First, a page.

# Does USB always supply 5.0V

I was wondering about this part of a circuit diagram. I believe the component marked as JP12 is a DC barrel connector, which I thought had three pins. One to detect input, one with V+ and one with ground.

However I thought this device was also receiving 5.0V from USB. The diagram shows pin 1 of the DC connector directly connected to the VBUS line, does this mean the DC connection is also powering the USB device. If so, what is pin 2 being used for.

Also, I have no idea which of the three pins in JP12 is supposed to be ground. Am I mistaken, and this DC connector does not supply ground?

• Btw Usb supplies 4.75 to 5.25 if within standard tolerance. – Passerby May 26 '15 at 23:05
• I see, I suppose what I was thinking was that the DC supply was sending the 5V to the VBUS pin. It is important to note that there is variation though. – Harley Armstrong May 26 '15 at 23:26

CN2 is probably the barrel connector you are looking for. It is labelled as a "DC_2.0mm" which would be a 2mm diameter DC-jack, which can be known as barrel connectors. CN2 is connected to the circuit GND and the VCC net.

JP12 looks like a jumber to allow you to set the power source which U2 regulator is fed from to generate 3.3V. If pins 1 and 2 are shorted together U2 is fed from the 5.0V net, where as if pins 2 and 3 are shorted together U2 is fed from the VCC net. The jumper will usually either be a set of 2.54mm posts which you can short together using a special shunt piece that fits on top like this:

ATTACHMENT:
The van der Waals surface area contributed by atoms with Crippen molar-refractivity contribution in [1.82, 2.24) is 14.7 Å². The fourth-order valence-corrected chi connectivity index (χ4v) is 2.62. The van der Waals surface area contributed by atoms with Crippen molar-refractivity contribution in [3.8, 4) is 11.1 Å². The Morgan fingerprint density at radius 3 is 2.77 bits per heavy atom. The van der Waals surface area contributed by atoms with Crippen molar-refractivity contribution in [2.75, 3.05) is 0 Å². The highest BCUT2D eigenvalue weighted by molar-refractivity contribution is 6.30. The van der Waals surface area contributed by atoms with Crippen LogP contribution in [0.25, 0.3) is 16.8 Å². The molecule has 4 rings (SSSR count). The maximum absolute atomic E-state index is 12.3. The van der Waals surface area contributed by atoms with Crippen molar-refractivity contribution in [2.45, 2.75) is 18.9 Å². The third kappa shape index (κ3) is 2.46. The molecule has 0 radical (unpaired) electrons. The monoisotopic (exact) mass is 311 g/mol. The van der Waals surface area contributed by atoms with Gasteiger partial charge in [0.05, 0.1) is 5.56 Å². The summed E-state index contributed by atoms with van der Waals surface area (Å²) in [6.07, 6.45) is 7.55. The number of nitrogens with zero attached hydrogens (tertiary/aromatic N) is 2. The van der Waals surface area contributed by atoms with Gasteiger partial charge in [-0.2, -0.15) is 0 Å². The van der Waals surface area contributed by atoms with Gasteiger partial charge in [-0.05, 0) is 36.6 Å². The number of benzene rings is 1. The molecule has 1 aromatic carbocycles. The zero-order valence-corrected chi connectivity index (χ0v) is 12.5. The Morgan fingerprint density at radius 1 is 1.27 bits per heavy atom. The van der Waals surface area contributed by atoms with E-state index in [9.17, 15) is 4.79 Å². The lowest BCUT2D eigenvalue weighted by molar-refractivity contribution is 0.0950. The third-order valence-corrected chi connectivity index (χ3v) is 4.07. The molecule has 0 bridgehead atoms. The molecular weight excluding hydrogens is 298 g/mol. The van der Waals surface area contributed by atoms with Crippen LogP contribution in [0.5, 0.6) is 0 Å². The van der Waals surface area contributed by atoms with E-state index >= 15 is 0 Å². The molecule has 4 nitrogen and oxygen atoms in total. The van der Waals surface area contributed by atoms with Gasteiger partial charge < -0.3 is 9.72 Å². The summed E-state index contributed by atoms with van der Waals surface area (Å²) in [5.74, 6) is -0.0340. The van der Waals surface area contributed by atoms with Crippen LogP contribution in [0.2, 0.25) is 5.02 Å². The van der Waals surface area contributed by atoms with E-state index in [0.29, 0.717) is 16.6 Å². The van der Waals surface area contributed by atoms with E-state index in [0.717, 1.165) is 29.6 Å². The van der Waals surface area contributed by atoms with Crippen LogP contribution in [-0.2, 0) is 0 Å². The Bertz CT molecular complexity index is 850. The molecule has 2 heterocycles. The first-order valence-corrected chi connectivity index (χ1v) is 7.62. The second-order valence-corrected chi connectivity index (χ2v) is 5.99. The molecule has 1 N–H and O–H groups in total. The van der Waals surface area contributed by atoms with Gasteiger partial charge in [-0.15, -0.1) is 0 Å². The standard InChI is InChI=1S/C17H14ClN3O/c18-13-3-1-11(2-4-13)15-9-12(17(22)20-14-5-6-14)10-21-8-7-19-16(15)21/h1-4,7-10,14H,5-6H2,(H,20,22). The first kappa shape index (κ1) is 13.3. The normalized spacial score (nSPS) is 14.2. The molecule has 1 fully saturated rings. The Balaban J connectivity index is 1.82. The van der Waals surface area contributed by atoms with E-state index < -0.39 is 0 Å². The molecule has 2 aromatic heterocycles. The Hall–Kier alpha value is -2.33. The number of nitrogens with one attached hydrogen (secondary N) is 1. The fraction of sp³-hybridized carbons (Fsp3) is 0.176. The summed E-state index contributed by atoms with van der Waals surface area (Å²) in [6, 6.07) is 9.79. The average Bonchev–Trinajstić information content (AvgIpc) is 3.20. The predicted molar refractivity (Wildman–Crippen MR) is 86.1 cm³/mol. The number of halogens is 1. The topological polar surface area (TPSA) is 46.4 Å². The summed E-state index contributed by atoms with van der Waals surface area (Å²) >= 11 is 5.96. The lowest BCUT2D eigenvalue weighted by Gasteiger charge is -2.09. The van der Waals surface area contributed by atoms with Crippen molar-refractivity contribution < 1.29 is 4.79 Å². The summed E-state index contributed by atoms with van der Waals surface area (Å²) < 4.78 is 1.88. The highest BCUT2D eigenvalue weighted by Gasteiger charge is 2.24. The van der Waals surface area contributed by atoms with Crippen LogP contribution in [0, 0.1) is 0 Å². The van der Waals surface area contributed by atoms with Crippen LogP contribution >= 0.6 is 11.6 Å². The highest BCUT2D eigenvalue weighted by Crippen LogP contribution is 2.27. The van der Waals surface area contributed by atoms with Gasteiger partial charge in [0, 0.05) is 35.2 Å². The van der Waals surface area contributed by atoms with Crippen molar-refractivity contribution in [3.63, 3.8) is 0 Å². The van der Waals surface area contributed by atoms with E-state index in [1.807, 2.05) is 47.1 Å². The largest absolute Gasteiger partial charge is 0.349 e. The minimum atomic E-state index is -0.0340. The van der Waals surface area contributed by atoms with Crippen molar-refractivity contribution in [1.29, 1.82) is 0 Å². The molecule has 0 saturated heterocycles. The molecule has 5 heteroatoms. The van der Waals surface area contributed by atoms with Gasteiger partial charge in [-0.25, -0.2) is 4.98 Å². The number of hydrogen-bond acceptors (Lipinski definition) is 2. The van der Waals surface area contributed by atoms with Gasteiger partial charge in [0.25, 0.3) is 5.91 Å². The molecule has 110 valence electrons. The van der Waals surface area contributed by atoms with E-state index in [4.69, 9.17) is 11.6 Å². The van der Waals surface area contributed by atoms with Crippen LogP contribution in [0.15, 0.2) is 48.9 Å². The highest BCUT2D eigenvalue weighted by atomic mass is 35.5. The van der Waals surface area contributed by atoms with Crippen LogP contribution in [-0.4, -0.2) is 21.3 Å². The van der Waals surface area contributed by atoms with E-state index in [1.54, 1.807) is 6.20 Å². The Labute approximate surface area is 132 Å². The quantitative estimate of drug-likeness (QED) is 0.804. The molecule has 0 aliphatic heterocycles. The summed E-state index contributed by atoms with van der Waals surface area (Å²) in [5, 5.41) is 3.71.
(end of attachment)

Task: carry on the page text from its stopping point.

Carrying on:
Or surface-mount pads close together that you can short with a solder blob or a surface-mount resistor like this:

So in this circuit, the USB connector CN1 always provides 5V when connected, but the current available will be limited by the USB host (usually to 500mA). The designer has provided an optional way of supplying your own supply (which could be greater than 5V as long as U2 does not overheat) if the power drawn by the 3.3V circuit is too great for USB. You can choose where to supply your circuit from by shorting the appropriate pins of jumper JP12.

JP12 is a three-pin male header. A jumper connected to two adjacent pins is used to select which of 5.0V and VCC will be used as the supply for the 3.3V regulator.

The barrel jack is CN2, on the bottom left of the diagram.

USB provides up to 0.5A, so if you need more, you put external power supply.

Usually external side of the plug is minus. Use DVM to check it.

• Right, but they appear to be stepping down the input voltage to 3.3V for one pin, then the other one is connected to +5V, I just don't follow, does this mean there are 2 positive pins? – Harley Armstrong May 26 '15 at 18:38
• 3.3v is for internal use, i don't see it on the connector. – Gregory Kornblum May 26 '15 at 18:42
• By the way, there is that jumper to select 5v source. – Gregory Kornblum May 26 '15 at 18:44
• Yes, I think I misunderstood, The JP12 is not a power connector, it is a switch. – Harley Armstrong May 26 '15 at 18:47

JP12 is a three-position post header, used as an SPDT switch to select power from either USB or CN2 (presumably a coaxial power connector).

You would use a shorting plug on JP12 to connect between pins 1 and 2 to use USB power, or between 2 and 3 to use power from CN2.